This book looks at ethnographic discourses concerning the indigenous population of Vietnam's Central Highlands during periods of christianization, colonization, war and socialist transformation, and analyses these in their relation to tribal, ethnic, territorial, governmental and gendered discourses. Salemink's book is a timely contribution to anthropological knowledge, as the ethnic minorities in Vietnam have (again) been the object of fierce academic debate. This is a historically grounded post-colonial critique relevant to theories of ethnicity and the history of anthropology, and will be of interest to graduate students of anthropology and cultural studies, as well as Vietnam studies.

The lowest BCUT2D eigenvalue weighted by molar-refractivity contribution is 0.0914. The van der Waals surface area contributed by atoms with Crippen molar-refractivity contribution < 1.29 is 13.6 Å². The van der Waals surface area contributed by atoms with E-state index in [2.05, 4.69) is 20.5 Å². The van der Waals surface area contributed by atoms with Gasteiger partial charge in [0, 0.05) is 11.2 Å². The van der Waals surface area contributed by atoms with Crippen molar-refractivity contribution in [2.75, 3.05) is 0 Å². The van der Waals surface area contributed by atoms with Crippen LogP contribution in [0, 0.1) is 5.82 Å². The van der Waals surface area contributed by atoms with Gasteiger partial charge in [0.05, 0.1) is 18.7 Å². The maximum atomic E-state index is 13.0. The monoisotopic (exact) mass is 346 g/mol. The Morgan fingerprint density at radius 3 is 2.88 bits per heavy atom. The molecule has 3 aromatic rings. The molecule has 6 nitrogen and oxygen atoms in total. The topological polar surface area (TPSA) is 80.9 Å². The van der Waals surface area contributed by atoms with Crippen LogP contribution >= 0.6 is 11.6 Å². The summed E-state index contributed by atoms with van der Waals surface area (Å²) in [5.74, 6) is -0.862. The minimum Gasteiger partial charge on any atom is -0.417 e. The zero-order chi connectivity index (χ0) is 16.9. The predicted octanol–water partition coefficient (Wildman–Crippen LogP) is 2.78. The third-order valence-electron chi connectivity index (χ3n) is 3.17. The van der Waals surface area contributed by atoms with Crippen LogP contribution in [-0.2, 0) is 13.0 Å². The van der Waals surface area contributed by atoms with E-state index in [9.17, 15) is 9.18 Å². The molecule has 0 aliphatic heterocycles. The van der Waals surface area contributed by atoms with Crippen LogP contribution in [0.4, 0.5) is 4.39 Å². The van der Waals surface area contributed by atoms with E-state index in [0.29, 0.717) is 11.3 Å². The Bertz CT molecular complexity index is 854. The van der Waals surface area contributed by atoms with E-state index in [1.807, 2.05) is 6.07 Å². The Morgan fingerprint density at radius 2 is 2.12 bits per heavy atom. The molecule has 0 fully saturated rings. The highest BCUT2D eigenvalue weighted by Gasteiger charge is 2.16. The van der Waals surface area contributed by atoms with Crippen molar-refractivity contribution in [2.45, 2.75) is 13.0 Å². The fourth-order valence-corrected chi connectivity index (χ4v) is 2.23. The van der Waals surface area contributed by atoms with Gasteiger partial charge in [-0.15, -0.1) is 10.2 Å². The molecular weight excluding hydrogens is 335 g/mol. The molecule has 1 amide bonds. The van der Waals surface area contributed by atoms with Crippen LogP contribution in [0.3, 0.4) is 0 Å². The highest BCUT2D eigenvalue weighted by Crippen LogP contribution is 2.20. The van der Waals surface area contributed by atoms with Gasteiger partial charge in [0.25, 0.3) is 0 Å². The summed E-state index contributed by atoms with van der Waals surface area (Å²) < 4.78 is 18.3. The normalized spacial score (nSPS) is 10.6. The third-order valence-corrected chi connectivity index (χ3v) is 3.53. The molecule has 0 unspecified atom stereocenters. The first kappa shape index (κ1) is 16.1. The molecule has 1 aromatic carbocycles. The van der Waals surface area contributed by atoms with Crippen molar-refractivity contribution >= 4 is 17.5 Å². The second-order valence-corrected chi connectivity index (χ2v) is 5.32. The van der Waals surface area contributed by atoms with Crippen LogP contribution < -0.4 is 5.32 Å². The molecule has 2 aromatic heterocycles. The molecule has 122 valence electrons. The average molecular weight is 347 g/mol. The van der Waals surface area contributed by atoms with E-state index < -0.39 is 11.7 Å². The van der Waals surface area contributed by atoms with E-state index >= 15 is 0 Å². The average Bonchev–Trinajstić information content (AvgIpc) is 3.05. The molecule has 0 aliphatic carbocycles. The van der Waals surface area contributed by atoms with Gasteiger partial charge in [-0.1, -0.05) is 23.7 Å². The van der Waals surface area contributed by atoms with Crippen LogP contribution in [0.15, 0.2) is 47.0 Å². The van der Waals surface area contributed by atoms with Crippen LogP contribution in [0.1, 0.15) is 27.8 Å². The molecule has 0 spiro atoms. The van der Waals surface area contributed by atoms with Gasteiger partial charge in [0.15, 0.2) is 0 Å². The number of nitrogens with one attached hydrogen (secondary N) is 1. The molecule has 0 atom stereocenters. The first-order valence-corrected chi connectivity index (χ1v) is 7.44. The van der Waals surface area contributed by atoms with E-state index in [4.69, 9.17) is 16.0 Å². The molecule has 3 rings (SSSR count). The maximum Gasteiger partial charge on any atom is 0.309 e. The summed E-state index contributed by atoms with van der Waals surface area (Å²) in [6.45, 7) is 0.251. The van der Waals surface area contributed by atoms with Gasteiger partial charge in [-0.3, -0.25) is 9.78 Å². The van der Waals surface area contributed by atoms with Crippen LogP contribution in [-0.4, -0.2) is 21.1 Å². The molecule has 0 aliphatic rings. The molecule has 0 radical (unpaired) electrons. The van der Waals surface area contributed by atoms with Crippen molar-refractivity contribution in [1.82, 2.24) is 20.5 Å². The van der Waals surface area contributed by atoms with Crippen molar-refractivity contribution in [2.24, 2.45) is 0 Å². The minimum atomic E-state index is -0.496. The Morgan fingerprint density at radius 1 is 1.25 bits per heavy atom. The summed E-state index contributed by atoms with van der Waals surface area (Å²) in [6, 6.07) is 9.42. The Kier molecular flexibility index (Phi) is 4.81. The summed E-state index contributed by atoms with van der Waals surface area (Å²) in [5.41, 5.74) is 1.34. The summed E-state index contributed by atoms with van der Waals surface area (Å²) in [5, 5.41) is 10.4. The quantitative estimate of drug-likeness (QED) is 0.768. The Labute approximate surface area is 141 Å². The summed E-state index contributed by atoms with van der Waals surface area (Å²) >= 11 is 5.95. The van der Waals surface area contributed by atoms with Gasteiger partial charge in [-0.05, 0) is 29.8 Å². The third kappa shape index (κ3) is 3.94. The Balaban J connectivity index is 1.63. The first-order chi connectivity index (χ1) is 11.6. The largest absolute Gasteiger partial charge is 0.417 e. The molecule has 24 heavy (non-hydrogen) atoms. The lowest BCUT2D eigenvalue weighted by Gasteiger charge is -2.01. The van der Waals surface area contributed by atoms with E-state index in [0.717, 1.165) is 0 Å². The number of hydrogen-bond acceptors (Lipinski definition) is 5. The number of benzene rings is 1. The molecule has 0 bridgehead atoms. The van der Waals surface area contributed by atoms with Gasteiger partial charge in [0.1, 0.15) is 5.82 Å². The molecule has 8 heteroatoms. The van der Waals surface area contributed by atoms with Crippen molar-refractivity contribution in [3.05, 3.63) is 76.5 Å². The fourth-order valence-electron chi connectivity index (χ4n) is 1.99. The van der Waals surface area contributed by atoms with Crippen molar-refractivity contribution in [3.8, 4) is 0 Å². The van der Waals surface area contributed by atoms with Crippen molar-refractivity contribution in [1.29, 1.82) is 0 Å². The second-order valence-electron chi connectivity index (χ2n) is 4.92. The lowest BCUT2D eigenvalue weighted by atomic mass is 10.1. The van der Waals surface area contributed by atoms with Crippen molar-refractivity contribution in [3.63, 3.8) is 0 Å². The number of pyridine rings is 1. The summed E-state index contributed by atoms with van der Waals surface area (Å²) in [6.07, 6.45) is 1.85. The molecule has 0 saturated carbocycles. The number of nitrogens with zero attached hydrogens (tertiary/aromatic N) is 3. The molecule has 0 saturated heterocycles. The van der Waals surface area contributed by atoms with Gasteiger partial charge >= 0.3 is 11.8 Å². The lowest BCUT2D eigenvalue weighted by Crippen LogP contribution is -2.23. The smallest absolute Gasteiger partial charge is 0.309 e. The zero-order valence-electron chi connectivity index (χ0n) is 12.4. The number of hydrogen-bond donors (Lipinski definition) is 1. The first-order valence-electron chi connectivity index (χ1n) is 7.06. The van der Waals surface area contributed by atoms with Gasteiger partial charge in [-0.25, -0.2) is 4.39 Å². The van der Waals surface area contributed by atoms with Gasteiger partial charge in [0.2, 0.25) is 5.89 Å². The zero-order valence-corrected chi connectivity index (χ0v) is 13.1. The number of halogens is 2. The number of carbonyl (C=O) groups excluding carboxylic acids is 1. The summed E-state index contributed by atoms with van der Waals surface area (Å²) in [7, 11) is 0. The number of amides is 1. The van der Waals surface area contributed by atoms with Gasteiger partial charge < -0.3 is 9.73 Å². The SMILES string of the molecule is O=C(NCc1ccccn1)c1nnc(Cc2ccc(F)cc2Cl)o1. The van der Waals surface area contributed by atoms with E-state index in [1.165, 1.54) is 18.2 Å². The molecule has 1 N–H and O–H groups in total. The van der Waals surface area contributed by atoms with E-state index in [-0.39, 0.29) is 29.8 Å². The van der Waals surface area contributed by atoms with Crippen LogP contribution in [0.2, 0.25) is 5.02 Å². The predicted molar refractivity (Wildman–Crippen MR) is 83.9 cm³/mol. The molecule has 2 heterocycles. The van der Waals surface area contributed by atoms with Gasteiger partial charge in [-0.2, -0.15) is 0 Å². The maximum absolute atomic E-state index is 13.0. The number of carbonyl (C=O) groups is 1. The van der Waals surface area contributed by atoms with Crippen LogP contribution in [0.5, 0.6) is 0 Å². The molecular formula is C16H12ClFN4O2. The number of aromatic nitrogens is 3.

Table of Contents
Preface Acknowledgements 1. Introduction: Ethnography, Anthropology and Colonial Discourse 2. Missionaries, Explorers and Savages: The Construction of an Evolutionist Discourse 3. Leopold Sabatier: Colonial Administration and Cultural Relativism 5. The Return of the Python God: Multiple Interpretations of a Millenarian Movement 6. War and Ethnography: Territorialization, Ethnicization and Cultural Relativism 7. Romancing the Montagnards: The Role of Anthropology 8. The Dying God Revisited: The King of Fire and Vietnamese Ethnic Policies 9. Conclusion: French, American and Vietnamese Ethnographies in Comparative Perspective Maps and Charts Abbreviations Notes Bibliography Index
Oscar Salemink works for the Ford Foundation in Vietnam. He is also a lecturer in social and cultural anthropology at the Vrije Universiteit, Amsterdam.